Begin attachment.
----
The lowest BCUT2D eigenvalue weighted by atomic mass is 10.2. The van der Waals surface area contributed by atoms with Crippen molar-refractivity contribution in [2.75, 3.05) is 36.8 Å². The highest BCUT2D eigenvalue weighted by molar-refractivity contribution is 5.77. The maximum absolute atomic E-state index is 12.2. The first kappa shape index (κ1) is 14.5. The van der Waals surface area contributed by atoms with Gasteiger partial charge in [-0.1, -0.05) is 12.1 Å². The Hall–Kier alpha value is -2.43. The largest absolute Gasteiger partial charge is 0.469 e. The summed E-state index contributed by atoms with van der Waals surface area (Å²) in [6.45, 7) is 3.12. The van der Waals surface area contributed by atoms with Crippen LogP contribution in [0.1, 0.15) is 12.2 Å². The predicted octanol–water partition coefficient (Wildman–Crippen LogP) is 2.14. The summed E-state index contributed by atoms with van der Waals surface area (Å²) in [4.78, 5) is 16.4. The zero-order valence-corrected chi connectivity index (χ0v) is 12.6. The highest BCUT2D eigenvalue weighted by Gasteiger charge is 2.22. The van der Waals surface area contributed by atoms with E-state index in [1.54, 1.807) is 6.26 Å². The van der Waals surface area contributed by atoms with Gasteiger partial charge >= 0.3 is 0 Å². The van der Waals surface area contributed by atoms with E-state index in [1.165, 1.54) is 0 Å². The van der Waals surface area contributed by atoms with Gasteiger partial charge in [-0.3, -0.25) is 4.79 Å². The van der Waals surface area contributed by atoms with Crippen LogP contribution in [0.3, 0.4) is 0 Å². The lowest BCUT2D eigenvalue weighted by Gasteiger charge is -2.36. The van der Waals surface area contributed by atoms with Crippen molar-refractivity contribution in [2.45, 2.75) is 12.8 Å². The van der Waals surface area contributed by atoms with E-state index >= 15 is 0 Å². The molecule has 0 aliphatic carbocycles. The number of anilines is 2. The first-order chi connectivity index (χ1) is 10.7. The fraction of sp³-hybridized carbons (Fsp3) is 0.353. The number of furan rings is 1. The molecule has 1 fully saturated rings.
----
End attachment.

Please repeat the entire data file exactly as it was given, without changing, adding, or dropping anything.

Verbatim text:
The lowest BCUT2D eigenvalue weighted by atomic mass is 10.2. The van der Waals surface area contributed by atoms with Crippen molar-refractivity contribution in [2.75, 3.05) is 36.8 Å². The highest BCUT2D eigenvalue weighted by molar-refractivity contribution is 5.77. The maximum absolute atomic E-state index is 12.2. The first kappa shape index (κ1) is 14.5. The van der Waals surface area contributed by atoms with Gasteiger partial charge in [-0.1, -0.05) is 12.1 Å². The Hall–Kier alpha value is -2.43. The largest absolute Gasteiger partial charge is 0.469 e. The summed E-state index contributed by atoms with van der Waals surface area (Å²) in [6.45, 7) is 3.12. The van der Waals surface area contributed by atoms with Crippen LogP contribution in [0.1, 0.15) is 12.2 Å². The predicted octanol–water partition coefficient (Wildman–Crippen LogP) is 2.14. The summed E-state index contributed by atoms with van der Waals surface area (Å²) in [4.78, 5) is 16.4. The zero-order valence-corrected chi connectivity index (χ0v) is 12.6. The highest BCUT2D eigenvalue weighted by Gasteiger charge is 2.22. The van der Waals surface area contributed by atoms with E-state index in [1.54, 1.807) is 6.26 Å². The van der Waals surface area contributed by atoms with Gasteiger partial charge >= 0.3 is 0 Å². The van der Waals surface area contributed by atoms with E-state index in [1.165, 1.54) is 0 Å². The van der Waals surface area contributed by atoms with Gasteiger partial charge in [-0.3, -0.25) is 4.79 Å². The van der Waals surface area contributed by atoms with Crippen LogP contribution in [0.3, 0.4) is 0 Å². The lowest BCUT2D eigenvalue weighted by Gasteiger charge is -2.36. The van der Waals surface area contributed by atoms with Crippen molar-refractivity contribution in [2.45, 2.75) is 12.8 Å². The van der Waals surface area contributed by atoms with E-state index >= 15 is 0 Å². The molecule has 0 aliphatic carbocycles. The number of anilines is 2. The first-order chi connectivity index (χ1) is 10.7. The fraction of sp³-hybridized carbons (Fsp3) is 0.353. The number of furan rings is 1. The molecule has 1 fully saturated rings.